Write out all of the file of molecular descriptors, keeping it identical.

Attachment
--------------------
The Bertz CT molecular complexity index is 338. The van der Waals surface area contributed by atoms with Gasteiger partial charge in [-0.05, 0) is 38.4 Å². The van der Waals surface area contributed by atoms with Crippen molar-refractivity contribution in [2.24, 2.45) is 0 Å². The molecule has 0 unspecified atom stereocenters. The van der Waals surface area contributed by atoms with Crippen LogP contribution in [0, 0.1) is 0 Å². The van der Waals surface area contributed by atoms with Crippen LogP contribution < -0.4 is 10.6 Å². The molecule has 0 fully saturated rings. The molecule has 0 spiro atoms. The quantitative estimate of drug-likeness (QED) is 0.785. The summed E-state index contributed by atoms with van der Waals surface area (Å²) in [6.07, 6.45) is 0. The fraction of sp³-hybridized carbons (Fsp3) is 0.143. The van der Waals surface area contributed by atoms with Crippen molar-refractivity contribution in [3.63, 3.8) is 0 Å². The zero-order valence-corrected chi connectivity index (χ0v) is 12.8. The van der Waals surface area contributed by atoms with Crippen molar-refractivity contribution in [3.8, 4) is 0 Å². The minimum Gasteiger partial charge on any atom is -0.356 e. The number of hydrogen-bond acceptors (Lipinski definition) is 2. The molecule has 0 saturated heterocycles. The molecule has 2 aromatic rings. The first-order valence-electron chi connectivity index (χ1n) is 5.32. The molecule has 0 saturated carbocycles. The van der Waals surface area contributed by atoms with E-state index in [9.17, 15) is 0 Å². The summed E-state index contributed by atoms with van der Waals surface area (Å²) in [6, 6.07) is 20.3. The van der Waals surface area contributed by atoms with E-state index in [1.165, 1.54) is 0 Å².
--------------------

The Bertz CT molecular complexity index is 338. The van der Waals surface area contributed by atoms with Gasteiger partial charge in [-0.05, 0) is 38.4 Å². The van der Waals surface area contributed by atoms with Crippen molar-refractivity contribution in [2.24, 2.45) is 0 Å². The molecule has 0 unspecified atom stereocenters. The van der Waals surface area contributed by atoms with Crippen LogP contribution in [0, 0.1) is 0 Å². The van der Waals surface area contributed by atoms with Crippen LogP contribution < -0.4 is 10.6 Å². The molecule has 0 fully saturated rings. The molecule has 0 spiro atoms. The quantitative estimate of drug-likeness (QED) is 0.785. The summed E-state index contributed by atoms with van der Waals surface area (Å²) in [6.07, 6.45) is 0. The fraction of sp³-hybridized carbons (Fsp3) is 0.143. The van der Waals surface area contributed by atoms with Crippen molar-refractivity contribution in [3.63, 3.8) is 0 Å². The zero-order valence-corrected chi connectivity index (χ0v) is 12.8. The van der Waals surface area contributed by atoms with Crippen molar-refractivity contribution in [3.8, 4) is 0 Å². The minimum Gasteiger partial charge on any atom is -0.356 e. The number of hydrogen-bond acceptors (Lipinski definition) is 2. The molecule has 0 saturated heterocycles. The molecule has 2 aromatic rings. The first-order valence-electron chi connectivity index (χ1n) is 5.32. The molecule has 0 saturated carbocycles. The van der Waals surface area contributed by atoms with E-state index in [9.17, 15) is 0 Å². The summed E-state index contributed by atoms with van der Waals surface area (Å²) in [6, 6.07) is 20.3. The van der Waals surface area contributed by atoms with E-state index in [1.165, 1.54) is 0 Å².